Gold tumbled 2 per cent in volatile trading Monday, hit by another round of momentum selling and heavy liquidation by commodity hedge funds the day that a 21 per cent margin hike took effect.
The metal has fallen 11 per cent during its four-session selloff, its sharpest four-day drop since February, 1983. Market watchers said big hedge funds were selling gold to cover losses in other markets, and others cited end-of-month "window dressing" by institutional investors.
Signs of deflation, as reflected by one-year lows in the yields of the Treasury Inflation-Protected Securities (TIPS), also weighed on gold, viewed as a safe haven during times of inflation.
"The gold selloff in the last week represents a significant change in pattern of the risk-on/risk-off trade," said Alex Griffiths, a senior director of credit-rating agency Fitch. "Investors' attitude to gold now appears to be shifting."
Spot gold was down 1.8 per cent at $1,627.29 (U.S.) an ounce by 3:45 p.m. ET. During the session, it fell more than 7 per cent to a 2-1/2-month low of $1,534.49.
The $128 difference between the session high and low marked the largest daily price swing on record.
U.S. gold futures for December delivery settled down $45 at $1,594.80 an ounce in heavy trade, with volume almost 50 per cent higher than its 30-day average.
Silver was down 1.2 per cent to $30.68 an ounce.
Silver fell as much as 16 per cent and was set for its sharpest three-day fall on record of more than 25 per cent.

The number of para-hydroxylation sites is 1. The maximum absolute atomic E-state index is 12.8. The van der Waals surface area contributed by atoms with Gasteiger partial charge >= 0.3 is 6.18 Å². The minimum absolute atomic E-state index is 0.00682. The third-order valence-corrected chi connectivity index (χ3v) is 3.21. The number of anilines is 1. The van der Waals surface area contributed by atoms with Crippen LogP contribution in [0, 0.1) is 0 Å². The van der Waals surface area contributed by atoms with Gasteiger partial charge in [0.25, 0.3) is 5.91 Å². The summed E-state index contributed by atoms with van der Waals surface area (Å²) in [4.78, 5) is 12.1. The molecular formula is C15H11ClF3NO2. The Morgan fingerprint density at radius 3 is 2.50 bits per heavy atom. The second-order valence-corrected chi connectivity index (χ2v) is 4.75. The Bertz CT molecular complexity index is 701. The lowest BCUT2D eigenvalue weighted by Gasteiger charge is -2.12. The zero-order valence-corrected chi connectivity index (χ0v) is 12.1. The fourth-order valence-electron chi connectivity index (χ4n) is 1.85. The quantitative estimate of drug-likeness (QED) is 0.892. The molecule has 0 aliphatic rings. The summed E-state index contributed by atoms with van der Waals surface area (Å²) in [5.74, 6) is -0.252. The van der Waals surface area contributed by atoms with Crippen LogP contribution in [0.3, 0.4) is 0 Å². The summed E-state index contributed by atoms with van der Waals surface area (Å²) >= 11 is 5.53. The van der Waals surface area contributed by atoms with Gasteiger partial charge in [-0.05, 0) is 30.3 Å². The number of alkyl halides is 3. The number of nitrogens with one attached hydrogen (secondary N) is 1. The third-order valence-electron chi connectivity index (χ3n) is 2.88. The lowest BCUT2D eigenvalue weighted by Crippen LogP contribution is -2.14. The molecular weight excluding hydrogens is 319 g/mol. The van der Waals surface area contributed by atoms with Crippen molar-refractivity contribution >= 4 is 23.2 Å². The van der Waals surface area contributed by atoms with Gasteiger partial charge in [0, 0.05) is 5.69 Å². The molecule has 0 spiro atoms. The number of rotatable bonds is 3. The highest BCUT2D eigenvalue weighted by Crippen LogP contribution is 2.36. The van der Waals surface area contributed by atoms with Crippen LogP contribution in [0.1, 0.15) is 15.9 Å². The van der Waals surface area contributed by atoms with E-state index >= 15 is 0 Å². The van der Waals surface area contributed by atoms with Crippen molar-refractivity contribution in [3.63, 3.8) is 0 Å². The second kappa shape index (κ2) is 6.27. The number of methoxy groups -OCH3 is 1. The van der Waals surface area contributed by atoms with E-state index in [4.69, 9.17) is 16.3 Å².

On Friday, CME Group raised its margins, or deposits, on trades of gold by 21 per cent, effective Monday. This put a tighter squeeze on most optimistic gold investors, who were trying to hold onto long positions, according to analysts.
"The liquidation, whether forced or self-determined, has yet to run its final course," said independent investor Dennis Gartman.
On the charts, bullion's relative strength index has fallen below 30, an area usually considered as oversold by analysts. It traded as high as 85 a month ago, well above the overbought level of 70.
Despite Friday's $100 selloff, the latest CME data showed that open interest in gold was down less than 2 per cent, a sign that participants might have initiated new short positions while others liquidated their long or bullish bets.
The lack of consensus on a lasting solution to the euro zone debt crisis has been a major driver in this year's rise in the gold price to record highs above $1,900 an ounce.
Reports of emerging plans to halve Greece's debts and recapitalize European banks to cope with the fallout lifted U.S. equity markets and dampened gold's safe-haven appeal, even as ECB officials said no radical new steps were on the table.
Platinum fell 3.3 per cent to $1,552.74 an ounce, its lowest since May last year. Palladium recovered from an earlier 5 per cent fall to trade down 0.5 per cent at $628.49 an ounce, around its lowest since last October.